Pivoting

Introduction

Once you have owned your victim's machine, it is time to pivot to other hosts and enumerate their open ports. In this section, you will find some techniques to perform such tasks.

Ping Sweep

The easiest way to find hosts on a network can be achieved by sending ICMP requests to each host and waiting for their reply.
Windows:
for /l %i in (1,1,254) do @ping -n 1 -w 100 X.X.X.%i | find "Reply"
Linux:
for i in {1..254} ;do (ping -c 1 X.X.X.$i | grep "bytes from" &) ;done

Port Scanning

Here are some "One-liners" that you can use to perform port scanning against your victim's system.
PowerShell:
1..65536 | % {echo ((new-object Net.Sockets.TcpClient).Connect(“X.X.X.X”,$_)) “Port $_ is open!”} 2>$null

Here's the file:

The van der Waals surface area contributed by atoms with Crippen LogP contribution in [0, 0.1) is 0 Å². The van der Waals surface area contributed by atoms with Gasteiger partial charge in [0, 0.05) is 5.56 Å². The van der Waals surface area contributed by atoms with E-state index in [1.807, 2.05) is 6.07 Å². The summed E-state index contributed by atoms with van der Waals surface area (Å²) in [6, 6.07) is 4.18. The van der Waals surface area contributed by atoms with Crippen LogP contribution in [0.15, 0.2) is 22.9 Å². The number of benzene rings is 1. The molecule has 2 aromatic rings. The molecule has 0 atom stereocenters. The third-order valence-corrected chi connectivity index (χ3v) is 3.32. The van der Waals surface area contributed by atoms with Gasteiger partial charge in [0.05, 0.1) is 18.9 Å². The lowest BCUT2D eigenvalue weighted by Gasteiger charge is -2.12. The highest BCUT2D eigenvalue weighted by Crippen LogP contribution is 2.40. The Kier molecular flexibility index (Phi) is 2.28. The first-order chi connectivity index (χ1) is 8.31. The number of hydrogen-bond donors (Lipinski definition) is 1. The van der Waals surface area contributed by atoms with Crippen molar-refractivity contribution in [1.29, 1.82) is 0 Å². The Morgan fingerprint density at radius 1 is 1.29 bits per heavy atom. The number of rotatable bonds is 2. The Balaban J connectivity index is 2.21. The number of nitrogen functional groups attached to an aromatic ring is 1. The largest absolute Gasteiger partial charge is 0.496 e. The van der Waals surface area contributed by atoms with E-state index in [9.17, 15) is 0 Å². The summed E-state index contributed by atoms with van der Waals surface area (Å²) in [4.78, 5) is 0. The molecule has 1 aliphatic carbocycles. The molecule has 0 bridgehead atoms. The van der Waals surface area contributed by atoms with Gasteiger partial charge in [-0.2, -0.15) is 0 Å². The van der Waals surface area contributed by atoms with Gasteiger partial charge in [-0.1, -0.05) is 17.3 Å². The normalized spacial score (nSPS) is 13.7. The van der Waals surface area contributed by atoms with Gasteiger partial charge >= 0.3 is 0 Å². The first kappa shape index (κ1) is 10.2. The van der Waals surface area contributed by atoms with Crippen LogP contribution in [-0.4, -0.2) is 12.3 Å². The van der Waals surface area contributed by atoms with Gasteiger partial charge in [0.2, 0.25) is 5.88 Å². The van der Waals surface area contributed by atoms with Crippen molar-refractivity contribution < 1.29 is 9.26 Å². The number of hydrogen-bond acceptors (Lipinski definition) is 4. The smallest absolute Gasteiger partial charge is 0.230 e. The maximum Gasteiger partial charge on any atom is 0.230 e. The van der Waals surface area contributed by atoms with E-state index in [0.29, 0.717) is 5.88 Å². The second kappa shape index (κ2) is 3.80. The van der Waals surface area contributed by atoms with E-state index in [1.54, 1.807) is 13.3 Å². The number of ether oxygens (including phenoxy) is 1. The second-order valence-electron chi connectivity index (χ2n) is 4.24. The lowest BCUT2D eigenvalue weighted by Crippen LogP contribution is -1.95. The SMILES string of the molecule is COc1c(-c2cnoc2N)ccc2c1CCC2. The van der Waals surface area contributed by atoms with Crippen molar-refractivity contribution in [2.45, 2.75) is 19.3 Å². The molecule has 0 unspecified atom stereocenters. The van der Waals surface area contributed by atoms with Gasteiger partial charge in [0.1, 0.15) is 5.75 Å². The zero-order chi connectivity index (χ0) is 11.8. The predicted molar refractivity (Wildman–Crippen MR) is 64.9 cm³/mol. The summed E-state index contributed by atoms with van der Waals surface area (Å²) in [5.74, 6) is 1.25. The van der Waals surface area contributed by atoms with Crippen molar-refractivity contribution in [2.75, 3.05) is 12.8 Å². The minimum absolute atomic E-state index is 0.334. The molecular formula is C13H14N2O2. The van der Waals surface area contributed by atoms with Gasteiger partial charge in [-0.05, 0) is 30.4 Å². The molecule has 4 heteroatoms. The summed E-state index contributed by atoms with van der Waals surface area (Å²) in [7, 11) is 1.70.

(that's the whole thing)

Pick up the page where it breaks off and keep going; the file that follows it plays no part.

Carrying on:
Bash:
#!/bin/bash
temp=$(mktemp -t PortScan_XXXXXX)
for port in $(seq 1 65535); do
timeout 2 bash -c "2>/dev/null echo '' > /dev/tcp/$1/$port " && echo "[*] Port $port - OPEN" | tee -a $temp &
done; wait
echo "Results stored at $temp"
Python:
#!/usr/bin/python3
import socket
import sys
for port in range(65536):
s = socket.socket(socket.AF_INET, socket.SOCK_STREAM)
try:
s.connect((sys.argv[1],port))
print("Port ", port, " is open")
except:
pass
#print("Port ", port, " is closed")

Tools

Here you have better tools to perform port scanning and ping sweep.
  • Nmap portable: Link​
  • Minimalistic PowerShell TCP Scanner: Link​
  • Minimalistic PowerShell UDP Scanner: Link​
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On this page
Introduction
Ping Sweep
Port Scanning
Tools